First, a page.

A Michigan city’s anti-discrimination law would force political operatives to work for candidates with whom they vehemently disagree, a consulting firm says in a lawsuit challenging Ann Arbor’s ordinance.
Grant Strobl and Jacob Chludzinski, conservatives who run ThinkRight Strategies LLC, said they fear having a socialist client come to them. Under the ordinance, which forbids discrimination based on political beliefs, they wouldn’t be permitted to refuse, they say.
Their lawsuit is the latest to pit public accommodation laws against the First Amendment. Other challenges involved florists and bakers who said their own rights to free speech were trampled when they were ordered to participate in services or advocate ideas with which they disagree, such as same-sex marriage.
The consultants said they would even have to change their advertising strategies because saying they work for conservative principles could be deemed exclusionary under the law.
“This is a constitutional anathema. Citizens should be free to choose for themselves what they say and what they celebrate — not the government,” they said in their 57-page complaint, filed last week in federal court.
Officials in Ann Arbor, a liberal college town, didn’t respond to a request for comment.
The law says “full and equal access” to all goods and services must be provided without discrimination, and it defines discrimination as making a decision — or refraining from making a decision — based on a bevy of real or perceived characteristics.
They are “age, arrest record, color, disability, educational association, familial status, family responsibilities, gender expression, gender identity, genetic information, height, HIV status, marital status, national origin, political beliefs, race, religion, sex, sexual orientation, source of income, veteran status, victim of domestic violence or stalking, or weight.”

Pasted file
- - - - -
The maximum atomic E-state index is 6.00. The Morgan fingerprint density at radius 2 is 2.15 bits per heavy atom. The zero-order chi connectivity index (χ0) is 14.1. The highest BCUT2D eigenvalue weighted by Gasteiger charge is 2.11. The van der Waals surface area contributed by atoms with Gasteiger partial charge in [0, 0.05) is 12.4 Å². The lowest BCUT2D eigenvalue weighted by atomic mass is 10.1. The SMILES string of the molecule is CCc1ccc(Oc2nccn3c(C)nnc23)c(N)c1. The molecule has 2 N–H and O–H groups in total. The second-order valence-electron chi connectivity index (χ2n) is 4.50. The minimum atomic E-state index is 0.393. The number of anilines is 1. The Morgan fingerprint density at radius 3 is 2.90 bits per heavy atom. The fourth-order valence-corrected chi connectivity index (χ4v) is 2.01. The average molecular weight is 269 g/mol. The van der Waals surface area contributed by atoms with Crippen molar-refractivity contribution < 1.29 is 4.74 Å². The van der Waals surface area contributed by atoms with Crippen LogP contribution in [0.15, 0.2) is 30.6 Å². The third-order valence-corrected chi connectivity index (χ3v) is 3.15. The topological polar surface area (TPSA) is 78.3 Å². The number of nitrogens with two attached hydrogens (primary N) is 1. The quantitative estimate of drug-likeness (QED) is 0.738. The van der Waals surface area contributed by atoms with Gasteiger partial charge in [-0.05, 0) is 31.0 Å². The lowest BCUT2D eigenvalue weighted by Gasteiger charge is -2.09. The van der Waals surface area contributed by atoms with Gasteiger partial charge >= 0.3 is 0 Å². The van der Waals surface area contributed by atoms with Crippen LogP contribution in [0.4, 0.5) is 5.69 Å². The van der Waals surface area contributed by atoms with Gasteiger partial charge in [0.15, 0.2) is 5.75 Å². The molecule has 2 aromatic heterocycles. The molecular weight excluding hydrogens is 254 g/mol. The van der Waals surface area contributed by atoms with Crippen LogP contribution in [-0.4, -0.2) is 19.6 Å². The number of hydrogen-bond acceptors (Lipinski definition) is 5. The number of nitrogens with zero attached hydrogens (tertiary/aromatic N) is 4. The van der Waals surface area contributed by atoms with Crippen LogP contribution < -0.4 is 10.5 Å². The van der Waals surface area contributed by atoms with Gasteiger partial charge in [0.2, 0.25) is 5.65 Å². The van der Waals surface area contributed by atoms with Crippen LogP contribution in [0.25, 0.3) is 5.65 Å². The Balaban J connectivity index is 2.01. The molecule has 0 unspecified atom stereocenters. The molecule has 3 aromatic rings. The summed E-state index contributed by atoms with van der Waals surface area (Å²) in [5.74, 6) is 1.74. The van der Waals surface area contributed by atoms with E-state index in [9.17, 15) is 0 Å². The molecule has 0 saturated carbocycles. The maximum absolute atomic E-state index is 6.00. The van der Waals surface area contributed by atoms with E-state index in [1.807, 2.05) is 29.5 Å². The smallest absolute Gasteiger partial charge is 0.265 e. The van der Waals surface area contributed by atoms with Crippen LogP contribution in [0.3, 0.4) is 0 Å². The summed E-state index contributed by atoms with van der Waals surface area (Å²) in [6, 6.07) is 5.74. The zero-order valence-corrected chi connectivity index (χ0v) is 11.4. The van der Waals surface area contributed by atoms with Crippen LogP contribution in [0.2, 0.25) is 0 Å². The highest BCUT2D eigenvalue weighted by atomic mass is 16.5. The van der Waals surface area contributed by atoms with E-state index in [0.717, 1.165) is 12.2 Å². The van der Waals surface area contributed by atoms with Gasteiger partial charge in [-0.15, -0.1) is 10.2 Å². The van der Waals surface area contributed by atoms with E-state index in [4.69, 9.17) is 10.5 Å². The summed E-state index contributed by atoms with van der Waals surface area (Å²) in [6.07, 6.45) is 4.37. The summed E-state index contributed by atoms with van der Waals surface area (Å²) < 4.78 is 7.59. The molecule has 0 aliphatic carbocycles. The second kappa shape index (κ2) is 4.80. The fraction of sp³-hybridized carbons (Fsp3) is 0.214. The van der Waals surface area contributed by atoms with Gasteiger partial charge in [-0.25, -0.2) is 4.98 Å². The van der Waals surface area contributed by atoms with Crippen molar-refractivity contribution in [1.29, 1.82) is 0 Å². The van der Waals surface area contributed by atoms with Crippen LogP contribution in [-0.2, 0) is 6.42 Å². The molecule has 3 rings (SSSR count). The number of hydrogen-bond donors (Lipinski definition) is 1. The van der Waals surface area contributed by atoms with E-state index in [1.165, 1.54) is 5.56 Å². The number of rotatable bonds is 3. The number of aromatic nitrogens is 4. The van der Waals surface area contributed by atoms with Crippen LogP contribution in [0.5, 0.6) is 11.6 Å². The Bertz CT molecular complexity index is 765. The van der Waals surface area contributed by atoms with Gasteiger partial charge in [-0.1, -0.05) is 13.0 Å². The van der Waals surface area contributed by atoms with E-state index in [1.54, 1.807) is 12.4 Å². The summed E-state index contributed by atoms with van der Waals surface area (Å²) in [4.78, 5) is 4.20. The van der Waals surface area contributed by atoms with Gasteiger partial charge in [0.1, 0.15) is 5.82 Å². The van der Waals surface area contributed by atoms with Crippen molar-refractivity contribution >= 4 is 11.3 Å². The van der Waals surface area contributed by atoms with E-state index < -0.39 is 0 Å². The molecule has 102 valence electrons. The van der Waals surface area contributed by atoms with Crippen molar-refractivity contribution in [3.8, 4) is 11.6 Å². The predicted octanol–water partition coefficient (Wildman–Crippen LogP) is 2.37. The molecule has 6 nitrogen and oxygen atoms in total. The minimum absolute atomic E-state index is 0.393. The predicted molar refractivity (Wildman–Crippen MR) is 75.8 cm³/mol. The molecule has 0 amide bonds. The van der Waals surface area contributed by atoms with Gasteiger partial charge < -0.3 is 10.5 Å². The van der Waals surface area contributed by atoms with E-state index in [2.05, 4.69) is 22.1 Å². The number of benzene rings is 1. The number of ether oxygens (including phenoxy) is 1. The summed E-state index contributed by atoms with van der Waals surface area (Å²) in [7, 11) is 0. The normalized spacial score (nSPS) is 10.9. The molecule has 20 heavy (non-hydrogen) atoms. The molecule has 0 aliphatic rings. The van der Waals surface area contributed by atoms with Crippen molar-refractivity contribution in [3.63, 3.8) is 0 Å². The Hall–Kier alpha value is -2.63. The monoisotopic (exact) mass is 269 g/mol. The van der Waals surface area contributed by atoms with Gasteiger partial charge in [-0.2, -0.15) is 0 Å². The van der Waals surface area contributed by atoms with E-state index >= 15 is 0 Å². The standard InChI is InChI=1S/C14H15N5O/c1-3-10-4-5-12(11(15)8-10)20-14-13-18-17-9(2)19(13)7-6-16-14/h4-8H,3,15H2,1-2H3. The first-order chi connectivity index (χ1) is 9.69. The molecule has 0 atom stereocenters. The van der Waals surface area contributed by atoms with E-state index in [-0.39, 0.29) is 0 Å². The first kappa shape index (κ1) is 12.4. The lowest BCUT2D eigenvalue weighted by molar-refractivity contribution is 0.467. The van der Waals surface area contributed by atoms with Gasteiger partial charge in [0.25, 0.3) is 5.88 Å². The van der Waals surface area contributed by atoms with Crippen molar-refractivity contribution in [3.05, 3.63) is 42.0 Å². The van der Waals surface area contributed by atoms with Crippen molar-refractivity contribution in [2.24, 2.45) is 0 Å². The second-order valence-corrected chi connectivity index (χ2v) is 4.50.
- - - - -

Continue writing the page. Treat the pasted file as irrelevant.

“Political beliefs” are further defined as “one’s opinion, whether or not manifested in speech or association, concerning the social, economic, and governmental structure of society and its institutions.”
Under the law, if the city deems a complaint valid, the violator will be penalized $500 per day.
The law specifically excludes situations in which employing someone with a particular political belief would “interfere or threaten to interfere with his or her job performance” and includes a carve-out for policies that involve “a bona fide business necessity.”
The consultants’ lawsuit says that definition is too vague for them to know whether they are exempted. They also said the definition of political beliefs is so vague that it “cannot be understood by a person of ordinary intelligence.”
Alliance Defending Freedom, a religious liberty law firm representing the consultants, asked a federal judge to issue an injunction against the ordinance.
“The First Amendment protects people’s freedom to choose what to say and what to endorse, and Americans don’t have to wait to be punished to protect this freedom,” said Jonathan Scruggs, a senior counsel for Alliance Defending Freedom.
Public accommodation laws have come under scrutiny at the highest legal levels. The biggest flashpoint has stemmed from clashes between devout Christian artisans and same-sex couples.
A baker in Colorado has been fighting for years to preserve his right to refuse to bake cakes celebrating same-sex weddings. He said he is willing to sell pre-made cakes but forcing him to bake a cake for something he opposes violates his First Amendment rights.
His case made it to the Supreme Court, which returned it to Colorado with a warning to the local board not to show antipathy toward religion when it reviews the case.
Robert Tuttle, a law professor at George Washington University, drew a distinction between that case and the case of the consultants, saying bakeries and florist shops aren’t in the business of political messaging.
He said Ann Arbor probably doesn’t have the consulting firm in its sights.
“I seriously doubt this organization has been threatened by enforcement,” he said.
Other cities across the country, including the District of Columbia, put political beliefs alongside race, sex and others among the protected classes in public accommodations laws, said Josh Blackman, a professor at South Texas College of Law.
He said the laws are used to prevent restaurants and shops from refusing to serve people over political differences.
If Virginia had such a protection, Mr. Tuttle said, it might have applied when Sarah Huckabee Sanders, the former White House press secretary, was asked to leave the Red Hen restaurant in Lexington, Virginia.
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